This tutorial uses the new document-based app features Apple added in Xcode 12. You must be running Xcode 12.2+ to create a multi-platform SwiftUI app. The iOS app requires iOS 14+, and the Mac app requires macOS 11+. If you are running macOS 10.15 (Catalina) on your Mac, you can still make the editor. You won’t be able to run the Mac version.

To keep the tutorial from getting too long, I will gloss over some steps and explanations that I covered in the following articles:

Create the Project

Start by creating the project.

  1. Choose File > New > Project in Xcode.
  2. Click the Multiplatform button at the top of the New Project Assistant.
  3. Choose Document App from the list of application templates.
  4. Click the Next button.
  5. Name the project in the Product Name text field.
  6. Click the Next button.
  7. Choose a location to save the project.
  8. Click the Create button.

If you look at the project navigator, you will see Xcode creates the following folders for your project:

  • The Shared folder contains files that both the iOS and Mac app targets use.
  • The iOS folder contains files that the iOS app uses.
  • The Mac folder contains files that the Mac app uses.

In the Shared folder are Swift files for the app, document, and content view.

Run the project and you will see that you have a working plain text editor. You can create documents, edit text, save documents, and load documents.

Add the Ink Package

This project uses the Ink Markdown parser to convert the Markdown you type in the text editor to HTML that you will preview. Ink has Swift Package Manager support to simplify adding it to your Xcode project.

Select the name of your project from the project navigator to open the project editor. Select the project from the project editor and click the Swift Packages button at the top of the editor to add the Ink package.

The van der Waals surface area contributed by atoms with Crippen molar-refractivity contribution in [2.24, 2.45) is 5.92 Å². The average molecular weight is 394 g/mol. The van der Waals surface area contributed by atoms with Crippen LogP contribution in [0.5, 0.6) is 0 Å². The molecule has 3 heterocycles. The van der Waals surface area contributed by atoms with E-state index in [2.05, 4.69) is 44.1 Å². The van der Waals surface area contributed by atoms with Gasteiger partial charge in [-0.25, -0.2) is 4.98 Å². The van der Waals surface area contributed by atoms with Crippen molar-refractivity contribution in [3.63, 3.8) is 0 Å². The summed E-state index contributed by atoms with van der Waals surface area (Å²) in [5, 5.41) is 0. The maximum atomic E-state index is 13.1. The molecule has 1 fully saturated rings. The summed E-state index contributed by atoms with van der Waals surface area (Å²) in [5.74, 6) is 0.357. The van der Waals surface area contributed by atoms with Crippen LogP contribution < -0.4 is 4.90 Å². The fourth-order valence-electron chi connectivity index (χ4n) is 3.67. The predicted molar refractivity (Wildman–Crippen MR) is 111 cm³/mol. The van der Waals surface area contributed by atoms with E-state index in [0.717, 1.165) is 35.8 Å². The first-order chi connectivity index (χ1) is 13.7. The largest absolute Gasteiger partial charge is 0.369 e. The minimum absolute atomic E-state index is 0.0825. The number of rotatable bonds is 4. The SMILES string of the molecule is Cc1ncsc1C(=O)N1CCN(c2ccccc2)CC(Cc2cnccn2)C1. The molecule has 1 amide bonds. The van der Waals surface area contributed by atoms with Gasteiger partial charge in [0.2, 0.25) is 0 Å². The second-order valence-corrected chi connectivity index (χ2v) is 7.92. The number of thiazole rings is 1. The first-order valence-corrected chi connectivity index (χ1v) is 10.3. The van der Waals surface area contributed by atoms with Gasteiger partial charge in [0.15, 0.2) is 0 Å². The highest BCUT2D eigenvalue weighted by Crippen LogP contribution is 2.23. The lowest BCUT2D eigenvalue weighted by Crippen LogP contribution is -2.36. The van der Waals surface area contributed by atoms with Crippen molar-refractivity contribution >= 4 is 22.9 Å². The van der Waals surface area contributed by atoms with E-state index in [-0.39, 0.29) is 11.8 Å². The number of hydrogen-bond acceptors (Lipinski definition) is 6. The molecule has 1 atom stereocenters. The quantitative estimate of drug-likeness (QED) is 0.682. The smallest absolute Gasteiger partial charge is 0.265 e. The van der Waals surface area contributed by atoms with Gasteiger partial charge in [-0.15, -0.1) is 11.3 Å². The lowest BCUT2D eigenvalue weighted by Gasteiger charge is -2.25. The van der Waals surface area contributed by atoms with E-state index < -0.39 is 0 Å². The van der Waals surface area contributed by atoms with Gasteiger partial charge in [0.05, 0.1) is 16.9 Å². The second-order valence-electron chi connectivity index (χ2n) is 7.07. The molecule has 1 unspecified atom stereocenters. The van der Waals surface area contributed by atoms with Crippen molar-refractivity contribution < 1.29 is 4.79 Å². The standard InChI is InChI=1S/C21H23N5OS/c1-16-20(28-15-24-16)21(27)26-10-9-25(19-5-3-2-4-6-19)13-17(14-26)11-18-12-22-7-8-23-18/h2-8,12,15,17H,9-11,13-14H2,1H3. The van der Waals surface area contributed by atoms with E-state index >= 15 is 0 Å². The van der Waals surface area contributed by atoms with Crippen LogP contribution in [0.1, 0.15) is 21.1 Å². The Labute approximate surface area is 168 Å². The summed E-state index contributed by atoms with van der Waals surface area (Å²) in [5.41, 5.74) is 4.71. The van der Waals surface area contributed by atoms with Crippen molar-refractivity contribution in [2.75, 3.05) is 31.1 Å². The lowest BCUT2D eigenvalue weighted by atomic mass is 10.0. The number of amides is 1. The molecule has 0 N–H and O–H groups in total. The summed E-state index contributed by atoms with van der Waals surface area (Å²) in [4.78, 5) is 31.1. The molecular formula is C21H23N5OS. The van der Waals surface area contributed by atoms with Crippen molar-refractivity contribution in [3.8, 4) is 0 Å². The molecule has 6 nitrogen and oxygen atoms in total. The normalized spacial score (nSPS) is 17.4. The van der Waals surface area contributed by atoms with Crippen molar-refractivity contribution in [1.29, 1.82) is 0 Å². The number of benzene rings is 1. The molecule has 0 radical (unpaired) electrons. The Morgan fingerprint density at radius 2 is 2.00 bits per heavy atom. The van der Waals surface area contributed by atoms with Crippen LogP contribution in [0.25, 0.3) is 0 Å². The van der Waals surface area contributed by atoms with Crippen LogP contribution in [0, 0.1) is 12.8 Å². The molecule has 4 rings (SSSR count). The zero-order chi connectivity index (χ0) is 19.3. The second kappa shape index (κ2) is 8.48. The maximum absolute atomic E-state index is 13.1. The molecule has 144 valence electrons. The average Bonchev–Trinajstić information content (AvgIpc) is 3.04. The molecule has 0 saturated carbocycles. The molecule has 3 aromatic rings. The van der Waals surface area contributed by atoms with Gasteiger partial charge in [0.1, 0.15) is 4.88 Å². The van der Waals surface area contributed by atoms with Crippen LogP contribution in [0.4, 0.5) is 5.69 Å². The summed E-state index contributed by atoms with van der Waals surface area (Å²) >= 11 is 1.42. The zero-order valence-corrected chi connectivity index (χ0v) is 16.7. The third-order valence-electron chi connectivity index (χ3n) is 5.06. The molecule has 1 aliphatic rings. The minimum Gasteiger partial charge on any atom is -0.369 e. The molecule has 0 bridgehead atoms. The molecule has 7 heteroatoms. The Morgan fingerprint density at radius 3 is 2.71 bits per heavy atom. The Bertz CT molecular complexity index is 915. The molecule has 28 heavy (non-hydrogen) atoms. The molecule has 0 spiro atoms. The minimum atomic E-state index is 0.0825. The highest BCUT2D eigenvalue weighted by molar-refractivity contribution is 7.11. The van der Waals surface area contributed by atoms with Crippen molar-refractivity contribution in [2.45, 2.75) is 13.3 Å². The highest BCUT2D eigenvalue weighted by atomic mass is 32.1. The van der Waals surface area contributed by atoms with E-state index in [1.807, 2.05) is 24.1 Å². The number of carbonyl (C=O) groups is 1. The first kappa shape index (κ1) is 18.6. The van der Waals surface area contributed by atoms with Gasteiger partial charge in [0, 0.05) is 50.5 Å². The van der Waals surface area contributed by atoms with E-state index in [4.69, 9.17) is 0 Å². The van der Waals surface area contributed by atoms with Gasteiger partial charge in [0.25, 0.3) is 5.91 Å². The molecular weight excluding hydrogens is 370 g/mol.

A current limitation in Xcode’s Swift Package Manager support is you can add a package to only one target initially. To add Ink to the other app target, select the target from the project editor and add the Ink framework from the Frameworks, Libraries, and Embedded Content section.

AddSwiftPackageToSecondTarget

Add Web Views

To preview the Markdown you write, you need a web view to display the HTML. SwiftUI does not currently have a native web view so you must use a WebKit web view, WKWebView, for the preview.

WKWebView has both iOS and Mac support, but you’re going to have to create two web view files: one for the iOS app and one for the Mac app. The code is going to be almost identical. The reason you need two files is that SwiftUI has separate protocols for working with UIKit(iOS) and AppKit(Mac) views.

Create one new Swift file in the iOS folder in the project navigator and create a second file in the Mac folder. Make sure the file in the iOS folder is a member of the iOS app target. Make sure the file in the Mac folder is a member of the Mac app target. You can set the target membership for a file using the File Inspector on the right side of the project window.

Add the following code to the iOS Swift file:

The web view uses the SwiftUI and WebKit frameworks so you must import them. When you use a UIKit view in a SwiftUI app, the view must conform to the UIViewRepresentable protocol. The html property stores the HTML to display in the web view.

There are three functions. The init function initializes the web view with some HTML to display. The makeUIView function creates the web view. The updateUIView function loads the HTML string to show in the web view.

The Mac code is almost identical. Replace anything starting with UI with NS.

Parsing the Markdown

The next step is to write some code to parse the Markdown to HTML. Open the ContentView.swift file. Import the Ink framework.

Add the following computed property to the ContentView struct:

This code creates an Ink parser and calls a function that converts the document text into HTML. This code is much easier to write than creating your own Markdown parser.

Build the User Interface

The last step is to build the user interface. The user interface contains a text editor and a web view side by side.